As for the limitations of their study, they acknowledge that given the characteristics of the game, the behavior of the players differs considerably from that of normal people interacting with AIs in everyday contexts. On the other hand, the awareness that the interlocutor may be a chatbot undoubtedly conditions the players’ questions and answers to some extent. And limiting the duration of conversations forces decisions to be made that would not be necessary in more relaxed circumstances.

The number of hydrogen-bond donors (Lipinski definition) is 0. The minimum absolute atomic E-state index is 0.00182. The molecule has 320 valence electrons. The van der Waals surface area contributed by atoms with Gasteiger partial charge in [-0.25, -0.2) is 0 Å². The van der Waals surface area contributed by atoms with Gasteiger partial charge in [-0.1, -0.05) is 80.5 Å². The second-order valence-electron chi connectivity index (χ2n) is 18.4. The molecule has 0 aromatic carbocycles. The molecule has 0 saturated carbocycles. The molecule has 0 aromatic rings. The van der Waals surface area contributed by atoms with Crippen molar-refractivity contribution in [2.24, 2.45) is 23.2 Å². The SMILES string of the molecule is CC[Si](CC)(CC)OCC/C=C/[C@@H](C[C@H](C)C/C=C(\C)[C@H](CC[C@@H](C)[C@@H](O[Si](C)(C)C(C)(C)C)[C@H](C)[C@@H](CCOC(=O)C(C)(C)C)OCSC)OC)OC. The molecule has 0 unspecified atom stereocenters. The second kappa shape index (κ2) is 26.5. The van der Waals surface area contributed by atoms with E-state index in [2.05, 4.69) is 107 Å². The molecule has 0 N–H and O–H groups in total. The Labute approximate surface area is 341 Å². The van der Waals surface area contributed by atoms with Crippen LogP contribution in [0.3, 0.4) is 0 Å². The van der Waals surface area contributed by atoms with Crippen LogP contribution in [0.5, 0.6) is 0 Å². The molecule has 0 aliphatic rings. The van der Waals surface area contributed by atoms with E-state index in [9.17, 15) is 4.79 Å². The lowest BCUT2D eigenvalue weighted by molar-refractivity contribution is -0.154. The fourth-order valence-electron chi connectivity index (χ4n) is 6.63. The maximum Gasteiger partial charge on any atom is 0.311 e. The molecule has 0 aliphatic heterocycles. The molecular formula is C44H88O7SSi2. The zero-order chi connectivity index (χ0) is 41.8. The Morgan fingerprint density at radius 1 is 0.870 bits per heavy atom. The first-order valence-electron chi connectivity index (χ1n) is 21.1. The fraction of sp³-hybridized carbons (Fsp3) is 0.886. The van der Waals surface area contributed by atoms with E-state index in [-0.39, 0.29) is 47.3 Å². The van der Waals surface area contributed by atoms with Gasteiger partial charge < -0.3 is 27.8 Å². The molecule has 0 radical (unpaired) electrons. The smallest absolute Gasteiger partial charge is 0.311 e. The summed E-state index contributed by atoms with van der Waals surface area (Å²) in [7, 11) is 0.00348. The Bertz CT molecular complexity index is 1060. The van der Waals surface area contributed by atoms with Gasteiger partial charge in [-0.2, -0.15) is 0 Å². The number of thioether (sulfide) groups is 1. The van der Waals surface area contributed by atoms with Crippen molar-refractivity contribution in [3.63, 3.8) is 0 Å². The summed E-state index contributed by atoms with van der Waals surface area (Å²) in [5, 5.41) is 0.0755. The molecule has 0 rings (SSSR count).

These results provide food for thought as to what the essence of human beings may be, beyond the superficial elements. Intuitively, we see ourselves as a combination of rational and emotional elements, yet if both can be convincingly imitated, we should look for something more, something that reveals our true identity. But perhaps, in the end, we have no choice but to recognize that we are nothing more than sophisticated organic machines, which, like any other mechanism, can be analyzed and reproduced.